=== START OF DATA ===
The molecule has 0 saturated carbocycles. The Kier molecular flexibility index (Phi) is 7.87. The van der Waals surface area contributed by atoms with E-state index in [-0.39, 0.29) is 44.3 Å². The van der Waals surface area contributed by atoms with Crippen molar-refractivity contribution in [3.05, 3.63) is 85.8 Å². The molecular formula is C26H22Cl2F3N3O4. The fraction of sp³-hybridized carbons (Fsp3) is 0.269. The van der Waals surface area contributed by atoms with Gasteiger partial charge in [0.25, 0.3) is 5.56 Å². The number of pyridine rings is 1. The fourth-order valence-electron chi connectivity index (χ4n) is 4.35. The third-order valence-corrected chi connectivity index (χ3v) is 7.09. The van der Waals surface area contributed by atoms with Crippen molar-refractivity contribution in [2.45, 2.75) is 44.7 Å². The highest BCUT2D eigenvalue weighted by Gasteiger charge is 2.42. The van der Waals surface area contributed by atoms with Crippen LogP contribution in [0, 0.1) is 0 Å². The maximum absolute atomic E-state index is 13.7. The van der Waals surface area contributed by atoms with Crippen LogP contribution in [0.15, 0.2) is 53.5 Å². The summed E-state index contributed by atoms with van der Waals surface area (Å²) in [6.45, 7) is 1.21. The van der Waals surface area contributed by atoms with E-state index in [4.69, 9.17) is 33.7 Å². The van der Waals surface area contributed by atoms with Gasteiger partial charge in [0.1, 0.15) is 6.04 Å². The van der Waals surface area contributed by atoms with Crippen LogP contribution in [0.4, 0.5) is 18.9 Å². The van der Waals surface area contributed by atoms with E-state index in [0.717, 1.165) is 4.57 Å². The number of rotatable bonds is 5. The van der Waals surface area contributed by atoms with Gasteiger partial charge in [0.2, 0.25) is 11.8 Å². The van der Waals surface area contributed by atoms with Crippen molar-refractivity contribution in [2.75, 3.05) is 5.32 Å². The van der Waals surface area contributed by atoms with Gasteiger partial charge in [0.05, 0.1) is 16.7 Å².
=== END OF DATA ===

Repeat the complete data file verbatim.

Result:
The molecule has 0 saturated carbocycles. The Kier molecular flexibility index (Phi) is 7.87. The van der Waals surface area contributed by atoms with E-state index in [-0.39, 0.29) is 44.3 Å². The van der Waals surface area contributed by atoms with Crippen molar-refractivity contribution in [3.05, 3.63) is 85.8 Å². The molecular formula is C26H22Cl2F3N3O4. The fraction of sp³-hybridized carbons (Fsp3) is 0.269. The van der Waals surface area contributed by atoms with Gasteiger partial charge in [0.25, 0.3) is 5.56 Å². The number of pyridine rings is 1. The fourth-order valence-electron chi connectivity index (χ4n) is 4.35. The third-order valence-corrected chi connectivity index (χ3v) is 7.09. The van der Waals surface area contributed by atoms with Crippen molar-refractivity contribution in [2.45, 2.75) is 44.7 Å². The highest BCUT2D eigenvalue weighted by Gasteiger charge is 2.42. The van der Waals surface area contributed by atoms with Crippen LogP contribution in [0, 0.1) is 0 Å². The maximum absolute atomic E-state index is 13.7. The van der Waals surface area contributed by atoms with Crippen LogP contribution in [0.15, 0.2) is 53.5 Å². The summed E-state index contributed by atoms with van der Waals surface area (Å²) in [6.45, 7) is 1.21. The van der Waals surface area contributed by atoms with E-state index in [4.69, 9.17) is 33.7 Å². The van der Waals surface area contributed by atoms with Gasteiger partial charge in [0.1, 0.15) is 6.04 Å². The van der Waals surface area contributed by atoms with Crippen LogP contribution in [0.4, 0.5) is 18.9 Å². The van der Waals surface area contributed by atoms with E-state index in [0.717, 1.165) is 4.57 Å². The number of rotatable bonds is 5. The van der Waals surface area contributed by atoms with Gasteiger partial charge in [0.2, 0.25) is 11.8 Å². The van der Waals surface area contributed by atoms with Crippen molar-refractivity contribution in [2.75, 3.05) is 5.32 Å². The van der Waals surface area contributed by atoms with Gasteiger partial charge in [0.05, 0.1) is 16.7 Å².